On January 20, 2016, the U.S. Department of Labor’s (DOL) Wage and Hour Division issued a new interpretation on joint employment under the Fair Labor Standards Act (FLSA) and Migrant and Seasonal Agricultural Worker Protection Act (MSPA).
The interpretation “identifies common scenarios in which two or more employers jointly employ an employee and are thus jointly liable for compliance,” and states that it is intended to “provide comprehensive guidance . . . so that employers can properly analyze a potential joint employment scenario.” The interpretation goes on to explain how the DOL will analyze both “vertical” and “horizontal” joint employment relationships.
There is no disputing that under the FLSA, an employee can have two or more employers for the work that he or she is performing. However, courts and employers have struggled with how to define when an entity is liable as a “joint employer.” Nevertheless, the interpretation takes the position that “the expansive definition of ‘employ’ [under the FLSA and MPSA] . . . ensures that the scope of employment relationships and joint employment under the FLSA and MSPA, is as broad as possible.”
The guidance is part of larger push by the Federal Government to increase employee protections and hold employers liable for violations of wage and hour laws. Last July, the DOL issued an interpretation concluding “most workers are employees under the FLSA’s broad definitions” when discussing independent contractors under the FLSA. And, in August, the National Labor Relations Boardexpanded its standard for determining joint employment under the National Labor Relations Act in Browning-Ferris Industries.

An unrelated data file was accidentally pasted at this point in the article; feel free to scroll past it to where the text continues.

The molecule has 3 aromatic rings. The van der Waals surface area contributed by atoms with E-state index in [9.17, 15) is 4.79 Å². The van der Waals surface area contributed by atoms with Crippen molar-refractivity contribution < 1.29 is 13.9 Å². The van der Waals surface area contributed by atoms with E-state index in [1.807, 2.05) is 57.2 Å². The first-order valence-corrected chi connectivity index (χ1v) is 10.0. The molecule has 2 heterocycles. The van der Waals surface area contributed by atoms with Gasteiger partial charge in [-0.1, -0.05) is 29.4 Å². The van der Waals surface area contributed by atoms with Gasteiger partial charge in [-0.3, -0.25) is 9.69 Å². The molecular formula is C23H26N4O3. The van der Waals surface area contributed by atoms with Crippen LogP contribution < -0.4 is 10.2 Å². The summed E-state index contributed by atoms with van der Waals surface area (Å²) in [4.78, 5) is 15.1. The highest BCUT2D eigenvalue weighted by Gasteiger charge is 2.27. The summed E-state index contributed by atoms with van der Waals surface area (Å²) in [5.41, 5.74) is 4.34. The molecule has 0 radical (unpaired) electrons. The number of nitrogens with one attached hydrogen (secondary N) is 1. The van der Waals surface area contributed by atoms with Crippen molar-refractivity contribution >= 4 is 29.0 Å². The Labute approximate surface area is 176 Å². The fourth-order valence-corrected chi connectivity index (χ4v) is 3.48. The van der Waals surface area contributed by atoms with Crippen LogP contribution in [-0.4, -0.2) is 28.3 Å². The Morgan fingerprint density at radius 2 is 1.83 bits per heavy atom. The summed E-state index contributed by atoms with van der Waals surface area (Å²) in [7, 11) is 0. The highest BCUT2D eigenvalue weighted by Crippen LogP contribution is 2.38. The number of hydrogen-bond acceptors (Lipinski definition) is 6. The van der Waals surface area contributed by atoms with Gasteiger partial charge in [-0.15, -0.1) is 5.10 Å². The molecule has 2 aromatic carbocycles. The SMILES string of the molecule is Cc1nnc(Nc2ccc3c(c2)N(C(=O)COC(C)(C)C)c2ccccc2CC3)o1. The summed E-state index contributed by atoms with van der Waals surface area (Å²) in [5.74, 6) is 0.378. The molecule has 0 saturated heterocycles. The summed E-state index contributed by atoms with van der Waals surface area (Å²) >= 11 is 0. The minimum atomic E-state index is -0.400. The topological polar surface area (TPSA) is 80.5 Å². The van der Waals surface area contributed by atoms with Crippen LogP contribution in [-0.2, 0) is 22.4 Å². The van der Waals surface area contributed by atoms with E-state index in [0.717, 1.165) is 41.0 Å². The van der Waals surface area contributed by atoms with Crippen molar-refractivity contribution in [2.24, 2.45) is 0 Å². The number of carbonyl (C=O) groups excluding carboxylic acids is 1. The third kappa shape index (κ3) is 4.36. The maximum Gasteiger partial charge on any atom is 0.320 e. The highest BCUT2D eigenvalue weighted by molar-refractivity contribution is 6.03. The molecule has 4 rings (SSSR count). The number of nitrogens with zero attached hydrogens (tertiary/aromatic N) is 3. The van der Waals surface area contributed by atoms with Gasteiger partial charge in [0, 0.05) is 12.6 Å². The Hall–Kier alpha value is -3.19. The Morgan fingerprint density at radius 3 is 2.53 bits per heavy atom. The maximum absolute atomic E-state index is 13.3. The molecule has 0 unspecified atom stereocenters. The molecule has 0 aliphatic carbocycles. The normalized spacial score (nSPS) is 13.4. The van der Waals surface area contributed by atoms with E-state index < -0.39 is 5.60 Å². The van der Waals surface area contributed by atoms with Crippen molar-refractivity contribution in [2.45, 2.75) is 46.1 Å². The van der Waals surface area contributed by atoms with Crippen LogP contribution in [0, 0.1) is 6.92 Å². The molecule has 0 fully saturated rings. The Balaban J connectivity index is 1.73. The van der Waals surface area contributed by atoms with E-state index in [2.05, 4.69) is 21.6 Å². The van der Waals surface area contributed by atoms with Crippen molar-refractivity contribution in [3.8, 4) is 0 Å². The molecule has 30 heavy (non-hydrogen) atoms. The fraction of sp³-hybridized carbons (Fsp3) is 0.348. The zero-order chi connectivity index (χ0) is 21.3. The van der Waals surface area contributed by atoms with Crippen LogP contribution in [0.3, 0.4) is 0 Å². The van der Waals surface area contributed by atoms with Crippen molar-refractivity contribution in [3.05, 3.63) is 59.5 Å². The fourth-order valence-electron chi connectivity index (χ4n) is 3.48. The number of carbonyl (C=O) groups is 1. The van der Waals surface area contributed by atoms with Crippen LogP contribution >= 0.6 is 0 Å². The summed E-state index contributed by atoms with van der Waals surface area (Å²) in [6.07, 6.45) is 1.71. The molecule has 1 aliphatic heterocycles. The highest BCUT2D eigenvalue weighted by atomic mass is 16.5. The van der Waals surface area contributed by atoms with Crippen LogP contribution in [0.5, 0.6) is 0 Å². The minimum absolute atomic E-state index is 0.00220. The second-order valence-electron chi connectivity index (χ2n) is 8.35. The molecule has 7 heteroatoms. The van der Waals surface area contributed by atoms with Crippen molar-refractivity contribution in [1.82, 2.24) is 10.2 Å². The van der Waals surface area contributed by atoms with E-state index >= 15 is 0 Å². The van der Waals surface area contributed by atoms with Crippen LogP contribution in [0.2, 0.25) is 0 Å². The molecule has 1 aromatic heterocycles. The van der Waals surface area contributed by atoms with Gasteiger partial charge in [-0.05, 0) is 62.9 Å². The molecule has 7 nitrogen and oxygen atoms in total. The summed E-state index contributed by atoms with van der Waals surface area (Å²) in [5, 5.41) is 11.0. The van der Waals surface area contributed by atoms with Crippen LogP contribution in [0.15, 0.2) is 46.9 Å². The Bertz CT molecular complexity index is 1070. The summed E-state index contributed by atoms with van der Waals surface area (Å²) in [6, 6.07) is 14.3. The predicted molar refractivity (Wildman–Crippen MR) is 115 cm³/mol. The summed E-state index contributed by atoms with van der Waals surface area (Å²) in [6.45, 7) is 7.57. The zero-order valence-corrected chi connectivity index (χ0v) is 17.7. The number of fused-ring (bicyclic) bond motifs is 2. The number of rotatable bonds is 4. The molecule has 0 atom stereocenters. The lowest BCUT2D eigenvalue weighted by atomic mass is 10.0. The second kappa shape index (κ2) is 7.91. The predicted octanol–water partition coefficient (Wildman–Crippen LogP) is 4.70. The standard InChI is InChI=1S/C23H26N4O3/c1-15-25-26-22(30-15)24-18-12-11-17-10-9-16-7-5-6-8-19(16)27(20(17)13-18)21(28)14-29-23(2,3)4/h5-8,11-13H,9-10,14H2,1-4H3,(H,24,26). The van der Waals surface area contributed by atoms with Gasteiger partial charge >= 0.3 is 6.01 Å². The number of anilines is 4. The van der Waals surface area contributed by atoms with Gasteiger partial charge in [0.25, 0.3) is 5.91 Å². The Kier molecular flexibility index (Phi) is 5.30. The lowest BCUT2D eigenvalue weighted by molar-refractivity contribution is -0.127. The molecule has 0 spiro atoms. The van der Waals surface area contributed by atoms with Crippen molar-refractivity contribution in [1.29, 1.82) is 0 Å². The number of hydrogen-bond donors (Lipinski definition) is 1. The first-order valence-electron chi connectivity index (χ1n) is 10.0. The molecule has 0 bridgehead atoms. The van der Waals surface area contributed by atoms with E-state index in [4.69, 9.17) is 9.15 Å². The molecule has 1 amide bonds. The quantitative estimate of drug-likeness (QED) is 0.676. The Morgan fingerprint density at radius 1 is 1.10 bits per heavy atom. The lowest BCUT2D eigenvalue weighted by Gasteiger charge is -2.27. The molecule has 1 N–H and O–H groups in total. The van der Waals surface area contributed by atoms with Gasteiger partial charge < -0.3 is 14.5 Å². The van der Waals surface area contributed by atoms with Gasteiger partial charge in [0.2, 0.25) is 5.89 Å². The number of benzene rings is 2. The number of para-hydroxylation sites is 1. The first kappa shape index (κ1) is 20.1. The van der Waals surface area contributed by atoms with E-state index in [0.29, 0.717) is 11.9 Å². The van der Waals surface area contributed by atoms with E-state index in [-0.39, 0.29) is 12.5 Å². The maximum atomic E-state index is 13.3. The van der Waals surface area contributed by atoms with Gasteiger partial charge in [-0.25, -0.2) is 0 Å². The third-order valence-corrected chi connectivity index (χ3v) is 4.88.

The administrative guidance demonstrates how the DOL will consider joint employment relationships in its enforcement of these laws. Undeniably, the guidance, which specifically addresses the construction, agricultural, and hospitality industries, reveals that the DOL may use its interpretation of joint employment status to target smaller, less established companies for wage and hour violations, and seek “statutory coverage, financial recovery, and future compliance” from a “larger and more established” joint employer.
As a finding of joint employment can be significant–joint employer status can result in an employer being held responsible for wage and hour violations wholly committed by another employer–businesses are cautioned to closely evaluate their practices and consider if they can accomplish their goals while lowering risks associated with a finding of joint employer status. For more information contact:
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